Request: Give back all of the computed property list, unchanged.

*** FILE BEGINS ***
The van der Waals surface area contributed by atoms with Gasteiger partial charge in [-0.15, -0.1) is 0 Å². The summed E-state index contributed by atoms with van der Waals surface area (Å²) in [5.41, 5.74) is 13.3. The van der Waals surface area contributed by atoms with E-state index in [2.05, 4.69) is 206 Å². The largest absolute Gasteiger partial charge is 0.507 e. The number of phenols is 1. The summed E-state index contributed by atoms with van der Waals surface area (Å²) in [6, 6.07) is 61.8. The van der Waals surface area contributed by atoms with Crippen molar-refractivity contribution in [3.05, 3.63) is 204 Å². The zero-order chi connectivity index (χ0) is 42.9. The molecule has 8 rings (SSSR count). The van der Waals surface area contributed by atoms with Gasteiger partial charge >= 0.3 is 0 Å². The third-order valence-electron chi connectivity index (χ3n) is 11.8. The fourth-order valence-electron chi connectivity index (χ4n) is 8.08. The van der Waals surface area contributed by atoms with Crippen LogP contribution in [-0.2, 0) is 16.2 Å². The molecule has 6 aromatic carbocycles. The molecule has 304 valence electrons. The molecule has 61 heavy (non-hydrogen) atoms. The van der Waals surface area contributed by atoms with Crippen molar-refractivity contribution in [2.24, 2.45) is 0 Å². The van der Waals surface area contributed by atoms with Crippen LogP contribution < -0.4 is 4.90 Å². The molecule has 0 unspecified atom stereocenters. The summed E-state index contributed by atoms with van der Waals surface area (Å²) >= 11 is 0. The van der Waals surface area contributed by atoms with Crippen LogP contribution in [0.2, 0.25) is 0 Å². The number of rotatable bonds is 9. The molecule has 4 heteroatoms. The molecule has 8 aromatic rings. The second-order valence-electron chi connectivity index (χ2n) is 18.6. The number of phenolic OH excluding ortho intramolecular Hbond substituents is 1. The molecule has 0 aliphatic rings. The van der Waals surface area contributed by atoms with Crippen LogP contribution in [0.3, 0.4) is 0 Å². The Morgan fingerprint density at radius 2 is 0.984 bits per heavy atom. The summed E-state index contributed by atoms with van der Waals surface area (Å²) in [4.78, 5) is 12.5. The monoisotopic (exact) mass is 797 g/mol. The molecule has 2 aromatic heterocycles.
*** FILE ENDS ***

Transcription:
The van der Waals surface area contributed by atoms with Gasteiger partial charge in [-0.15, -0.1) is 0 Å². The summed E-state index contributed by atoms with van der Waals surface area (Å²) in [5.41, 5.74) is 13.3. The van der Waals surface area contributed by atoms with E-state index in [2.05, 4.69) is 206 Å². The largest absolute Gasteiger partial charge is 0.507 e. The number of phenols is 1. The summed E-state index contributed by atoms with van der Waals surface area (Å²) in [6, 6.07) is 61.8. The van der Waals surface area contributed by atoms with Crippen molar-refractivity contribution in [3.05, 3.63) is 204 Å². The zero-order chi connectivity index (χ0) is 42.9. The molecule has 8 rings (SSSR count). The van der Waals surface area contributed by atoms with Gasteiger partial charge >= 0.3 is 0 Å². The third-order valence-electron chi connectivity index (χ3n) is 11.8. The fourth-order valence-electron chi connectivity index (χ4n) is 8.08. The van der Waals surface area contributed by atoms with Crippen LogP contribution in [-0.2, 0) is 16.2 Å². The molecule has 6 aromatic carbocycles. The molecule has 304 valence electrons. The molecule has 61 heavy (non-hydrogen) atoms. The van der Waals surface area contributed by atoms with Crippen molar-refractivity contribution in [2.24, 2.45) is 0 Å². The van der Waals surface area contributed by atoms with Crippen LogP contribution < -0.4 is 4.90 Å². The molecule has 0 unspecified atom stereocenters. The summed E-state index contributed by atoms with van der Waals surface area (Å²) >= 11 is 0. The van der Waals surface area contributed by atoms with Crippen LogP contribution in [0.2, 0.25) is 0 Å². The number of rotatable bonds is 9. The molecule has 4 heteroatoms. The molecule has 8 aromatic rings. The second-order valence-electron chi connectivity index (χ2n) is 18.6. The number of phenolic OH excluding ortho intramolecular Hbond substituents is 1. The molecule has 0 aliphatic rings. The van der Waals surface area contributed by atoms with Crippen LogP contribution in [0.3, 0.4) is 0 Å². The Morgan fingerprint density at radius 2 is 0.984 bits per heavy atom. The summed E-state index contributed by atoms with van der Waals surface area (Å²) in [4.78, 5) is 12.5. The monoisotopic (exact) mass is 797 g/mol. The molecule has 2 aromatic heterocycles.